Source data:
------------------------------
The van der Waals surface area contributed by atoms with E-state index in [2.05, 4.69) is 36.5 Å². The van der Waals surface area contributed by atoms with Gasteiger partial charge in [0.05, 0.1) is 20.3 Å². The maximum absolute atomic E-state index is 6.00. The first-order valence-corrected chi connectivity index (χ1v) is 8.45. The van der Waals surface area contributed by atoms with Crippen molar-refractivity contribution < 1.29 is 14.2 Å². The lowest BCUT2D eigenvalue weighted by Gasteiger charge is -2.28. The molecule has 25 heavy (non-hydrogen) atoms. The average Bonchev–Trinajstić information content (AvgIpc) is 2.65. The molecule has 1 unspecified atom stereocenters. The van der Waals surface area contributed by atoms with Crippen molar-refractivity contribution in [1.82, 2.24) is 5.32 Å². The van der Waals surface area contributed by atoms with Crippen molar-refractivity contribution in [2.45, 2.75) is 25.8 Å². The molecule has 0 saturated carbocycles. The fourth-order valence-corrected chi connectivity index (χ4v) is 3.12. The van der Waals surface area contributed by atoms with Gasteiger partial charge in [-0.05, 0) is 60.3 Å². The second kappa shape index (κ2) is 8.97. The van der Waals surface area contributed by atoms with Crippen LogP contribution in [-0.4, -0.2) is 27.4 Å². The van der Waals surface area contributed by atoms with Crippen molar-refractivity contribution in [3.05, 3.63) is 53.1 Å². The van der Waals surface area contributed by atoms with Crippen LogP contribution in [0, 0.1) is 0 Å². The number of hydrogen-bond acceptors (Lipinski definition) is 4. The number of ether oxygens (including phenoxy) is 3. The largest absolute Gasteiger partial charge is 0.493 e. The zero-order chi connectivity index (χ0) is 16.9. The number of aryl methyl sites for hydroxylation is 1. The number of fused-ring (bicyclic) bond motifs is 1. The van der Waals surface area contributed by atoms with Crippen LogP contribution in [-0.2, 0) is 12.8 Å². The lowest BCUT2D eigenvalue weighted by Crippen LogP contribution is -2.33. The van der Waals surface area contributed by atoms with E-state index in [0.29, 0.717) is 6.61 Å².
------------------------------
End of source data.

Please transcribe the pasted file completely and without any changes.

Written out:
The van der Waals surface area contributed by atoms with E-state index in [2.05, 4.69) is 36.5 Å². The van der Waals surface area contributed by atoms with Gasteiger partial charge in [0.05, 0.1) is 20.3 Å². The maximum absolute atomic E-state index is 6.00. The first-order valence-corrected chi connectivity index (χ1v) is 8.45. The van der Waals surface area contributed by atoms with Crippen molar-refractivity contribution < 1.29 is 14.2 Å². The lowest BCUT2D eigenvalue weighted by Gasteiger charge is -2.28. The molecule has 25 heavy (non-hydrogen) atoms. The average Bonchev–Trinajstić information content (AvgIpc) is 2.65. The molecule has 1 unspecified atom stereocenters. The van der Waals surface area contributed by atoms with Crippen molar-refractivity contribution in [1.82, 2.24) is 5.32 Å². The van der Waals surface area contributed by atoms with Crippen molar-refractivity contribution in [2.45, 2.75) is 25.8 Å². The molecule has 0 saturated carbocycles. The fourth-order valence-corrected chi connectivity index (χ4v) is 3.12. The van der Waals surface area contributed by atoms with Gasteiger partial charge in [-0.05, 0) is 60.3 Å². The second kappa shape index (κ2) is 8.97. The van der Waals surface area contributed by atoms with Crippen LogP contribution in [-0.4, -0.2) is 27.4 Å². The van der Waals surface area contributed by atoms with Crippen molar-refractivity contribution in [3.05, 3.63) is 53.1 Å². The van der Waals surface area contributed by atoms with Crippen LogP contribution in [0, 0.1) is 0 Å². The number of hydrogen-bond acceptors (Lipinski definition) is 4. The number of ether oxygens (including phenoxy) is 3. The largest absolute Gasteiger partial charge is 0.493 e. The zero-order chi connectivity index (χ0) is 16.9. The number of aryl methyl sites for hydroxylation is 1. The number of fused-ring (bicyclic) bond motifs is 1. The van der Waals surface area contributed by atoms with Crippen LogP contribution in [-0.2, 0) is 12.8 Å². The lowest BCUT2D eigenvalue weighted by Crippen LogP contribution is -2.33. The van der Waals surface area contributed by atoms with E-state index in [0.29, 0.717) is 6.61 Å².